The area is also home to St Catherine’s Mosque, which was originally a chapel but converted into a mosque in 1106 CE, during the reign of the Fatimid caliph, Al-Amir bi-Ahkam Allah. 

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The mosque features a unique pulpit featuring Fatimid-era decorations. During the Islamic month of Ramadan, the mosque becomes an important gathering place for the local community. 

According to historic sources, the mosque was intended as a resting place for pilgrims who passed by the monastery on their way to Mecca.

Today the mosque is used mainly by Bedouins, who continue to maintain the structure and the grounds around it. 

Saint Catherine today 

The area of Saint Catherine cuts a sharp contrast with the flashy resorts of the southern Sinai coast, with no skyscrapers or gaudy luxury hotels in sight.

It is instead defined by its Bedouin residents, who have lived in the area for more than 1,400 years and continue form the bulk of its population.

One of the prominent Bedouin tribes in the area is the Jebeliya, a name that comes from the Arabic word for mountain.

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An Egyptian Bedouin gazes down at the Greek Orthodox Saint Catherine monastery (AFP)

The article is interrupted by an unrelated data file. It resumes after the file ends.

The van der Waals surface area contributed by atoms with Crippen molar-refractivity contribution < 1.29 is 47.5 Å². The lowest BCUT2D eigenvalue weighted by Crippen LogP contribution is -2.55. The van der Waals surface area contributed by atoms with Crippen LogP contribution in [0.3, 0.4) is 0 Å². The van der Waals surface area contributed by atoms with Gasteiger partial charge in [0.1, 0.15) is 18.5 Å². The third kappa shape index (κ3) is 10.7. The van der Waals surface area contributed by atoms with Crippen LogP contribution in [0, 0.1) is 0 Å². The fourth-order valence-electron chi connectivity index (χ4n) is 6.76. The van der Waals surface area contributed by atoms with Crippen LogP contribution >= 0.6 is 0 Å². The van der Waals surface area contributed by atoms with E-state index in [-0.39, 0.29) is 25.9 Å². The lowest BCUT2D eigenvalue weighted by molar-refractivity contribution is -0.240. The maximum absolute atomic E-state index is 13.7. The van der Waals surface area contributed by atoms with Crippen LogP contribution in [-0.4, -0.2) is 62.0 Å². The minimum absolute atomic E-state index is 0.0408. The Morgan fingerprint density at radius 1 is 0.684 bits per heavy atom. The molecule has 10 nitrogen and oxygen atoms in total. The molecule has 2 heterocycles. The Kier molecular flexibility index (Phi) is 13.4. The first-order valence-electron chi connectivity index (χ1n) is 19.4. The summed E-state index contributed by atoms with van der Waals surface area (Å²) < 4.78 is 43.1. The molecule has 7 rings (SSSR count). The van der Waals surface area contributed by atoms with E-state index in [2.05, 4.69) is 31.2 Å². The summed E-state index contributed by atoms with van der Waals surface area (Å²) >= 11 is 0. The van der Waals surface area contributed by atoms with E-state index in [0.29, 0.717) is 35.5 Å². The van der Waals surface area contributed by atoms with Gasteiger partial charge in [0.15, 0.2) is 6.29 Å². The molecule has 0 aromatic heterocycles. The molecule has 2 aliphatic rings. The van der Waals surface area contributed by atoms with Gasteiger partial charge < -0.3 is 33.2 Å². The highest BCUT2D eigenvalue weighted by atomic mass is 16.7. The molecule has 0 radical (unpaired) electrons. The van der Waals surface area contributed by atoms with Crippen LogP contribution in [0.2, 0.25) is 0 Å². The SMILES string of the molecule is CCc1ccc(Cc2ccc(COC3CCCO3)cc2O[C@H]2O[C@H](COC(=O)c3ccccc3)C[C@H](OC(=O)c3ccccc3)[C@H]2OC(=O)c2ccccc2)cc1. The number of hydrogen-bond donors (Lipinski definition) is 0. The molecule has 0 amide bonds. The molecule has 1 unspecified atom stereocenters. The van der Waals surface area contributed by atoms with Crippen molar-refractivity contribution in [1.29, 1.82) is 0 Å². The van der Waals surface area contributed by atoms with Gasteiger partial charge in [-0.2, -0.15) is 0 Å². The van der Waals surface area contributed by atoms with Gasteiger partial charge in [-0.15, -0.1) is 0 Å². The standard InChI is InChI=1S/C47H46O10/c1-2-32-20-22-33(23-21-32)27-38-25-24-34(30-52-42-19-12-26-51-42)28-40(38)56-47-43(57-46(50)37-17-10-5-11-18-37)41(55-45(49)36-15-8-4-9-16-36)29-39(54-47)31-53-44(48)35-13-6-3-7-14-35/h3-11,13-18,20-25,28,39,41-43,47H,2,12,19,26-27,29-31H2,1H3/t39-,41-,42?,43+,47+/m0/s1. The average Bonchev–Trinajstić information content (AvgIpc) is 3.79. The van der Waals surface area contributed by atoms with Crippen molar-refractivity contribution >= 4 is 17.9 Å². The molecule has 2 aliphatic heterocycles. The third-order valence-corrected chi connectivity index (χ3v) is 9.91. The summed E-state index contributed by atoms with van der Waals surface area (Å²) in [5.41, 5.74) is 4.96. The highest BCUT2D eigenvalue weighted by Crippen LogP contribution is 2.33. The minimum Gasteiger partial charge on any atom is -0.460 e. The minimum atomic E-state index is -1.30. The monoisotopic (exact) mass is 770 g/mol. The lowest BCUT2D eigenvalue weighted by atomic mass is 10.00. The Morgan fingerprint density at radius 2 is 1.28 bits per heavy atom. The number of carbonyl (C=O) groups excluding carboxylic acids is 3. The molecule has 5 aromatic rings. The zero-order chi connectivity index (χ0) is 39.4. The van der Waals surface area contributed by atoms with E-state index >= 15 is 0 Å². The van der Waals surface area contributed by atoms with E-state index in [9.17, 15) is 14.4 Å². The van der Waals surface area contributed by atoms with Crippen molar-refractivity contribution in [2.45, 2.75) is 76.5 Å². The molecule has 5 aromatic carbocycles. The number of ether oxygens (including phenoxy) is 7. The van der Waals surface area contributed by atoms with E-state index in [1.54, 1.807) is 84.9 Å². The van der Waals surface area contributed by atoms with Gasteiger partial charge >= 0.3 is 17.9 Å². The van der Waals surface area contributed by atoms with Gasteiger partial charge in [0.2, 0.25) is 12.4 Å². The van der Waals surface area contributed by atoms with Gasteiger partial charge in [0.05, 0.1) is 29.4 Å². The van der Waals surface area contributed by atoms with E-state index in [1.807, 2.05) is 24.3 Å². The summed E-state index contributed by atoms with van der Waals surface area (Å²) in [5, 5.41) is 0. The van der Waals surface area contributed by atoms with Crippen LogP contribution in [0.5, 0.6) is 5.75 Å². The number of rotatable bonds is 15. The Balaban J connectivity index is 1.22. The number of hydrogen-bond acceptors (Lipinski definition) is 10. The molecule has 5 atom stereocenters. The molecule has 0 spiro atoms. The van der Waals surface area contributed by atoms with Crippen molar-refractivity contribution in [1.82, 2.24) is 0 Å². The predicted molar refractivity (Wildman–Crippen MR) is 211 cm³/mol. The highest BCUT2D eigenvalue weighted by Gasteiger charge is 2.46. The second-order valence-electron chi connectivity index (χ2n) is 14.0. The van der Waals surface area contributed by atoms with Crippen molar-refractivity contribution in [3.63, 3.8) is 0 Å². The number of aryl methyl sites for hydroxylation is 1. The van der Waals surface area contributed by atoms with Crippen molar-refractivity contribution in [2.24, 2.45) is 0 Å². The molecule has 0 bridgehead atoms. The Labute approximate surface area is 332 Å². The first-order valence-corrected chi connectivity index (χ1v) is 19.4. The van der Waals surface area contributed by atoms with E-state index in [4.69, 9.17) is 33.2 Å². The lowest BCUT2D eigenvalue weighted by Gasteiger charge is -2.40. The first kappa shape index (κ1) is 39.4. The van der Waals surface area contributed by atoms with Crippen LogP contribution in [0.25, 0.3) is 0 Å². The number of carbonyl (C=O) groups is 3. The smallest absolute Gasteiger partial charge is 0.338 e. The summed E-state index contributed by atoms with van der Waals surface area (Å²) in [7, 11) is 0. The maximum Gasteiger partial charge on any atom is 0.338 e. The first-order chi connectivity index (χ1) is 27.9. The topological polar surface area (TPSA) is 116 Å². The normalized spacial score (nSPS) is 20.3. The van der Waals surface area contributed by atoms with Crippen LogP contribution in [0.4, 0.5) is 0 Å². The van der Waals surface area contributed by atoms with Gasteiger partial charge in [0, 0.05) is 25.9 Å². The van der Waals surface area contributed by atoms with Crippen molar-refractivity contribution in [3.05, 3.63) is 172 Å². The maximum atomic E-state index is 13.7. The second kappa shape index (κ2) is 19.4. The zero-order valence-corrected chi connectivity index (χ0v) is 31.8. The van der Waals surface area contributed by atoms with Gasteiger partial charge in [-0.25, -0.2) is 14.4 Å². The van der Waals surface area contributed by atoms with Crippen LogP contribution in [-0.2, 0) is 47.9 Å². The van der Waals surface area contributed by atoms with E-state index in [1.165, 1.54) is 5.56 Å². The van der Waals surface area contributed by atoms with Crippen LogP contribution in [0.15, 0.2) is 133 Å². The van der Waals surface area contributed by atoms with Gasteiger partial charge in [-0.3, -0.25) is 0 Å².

The clan's origins can be traced back to when Emperor Justinian sent 200 soldiers to guard the monastery.

Many of the soldiers came from the Black Sea region, settling in the area and marrying into local Arab tribes, with their descendants later converting to Islam.

Today, the tourism industry is one of the main sources of income for locals but has taken a hit in recent years due to the coronavirus pandemic and unrest, including an armed campaign by the region's Islamic State group affiliate.

When things get tough, the community relies on agriculture and goat herding, feeding their families using their produce and selling what’s left over. 

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Tourists stand to watch the sunrise after scaling Mount Catherine, above the 6th-century Greek Orthodox monastery of Saint Catherine (AFP)

Bedouins have adapted to the harsh and erratic weather conditions over time, and will migrate from location to location to avoid extreme weather.

During the winter, the tribes tend to live in stone-made houses at lower altitudes, while during the summer months, they move to their gardened homes at higher altitudes.

In the evenings, Bedouin families gather around a fire for warmth and to cook food and make tea on it.

Camel racing is a popular sport in the area, and the animals are also used to guide tourists up the mountain at sunrise. 

One of the most popular activities for tourists is the "three peaks challenge", which involves hiking up the three tallest mountains in Egypt: Mount Catherine, Mount Sinai and Mount Abbas.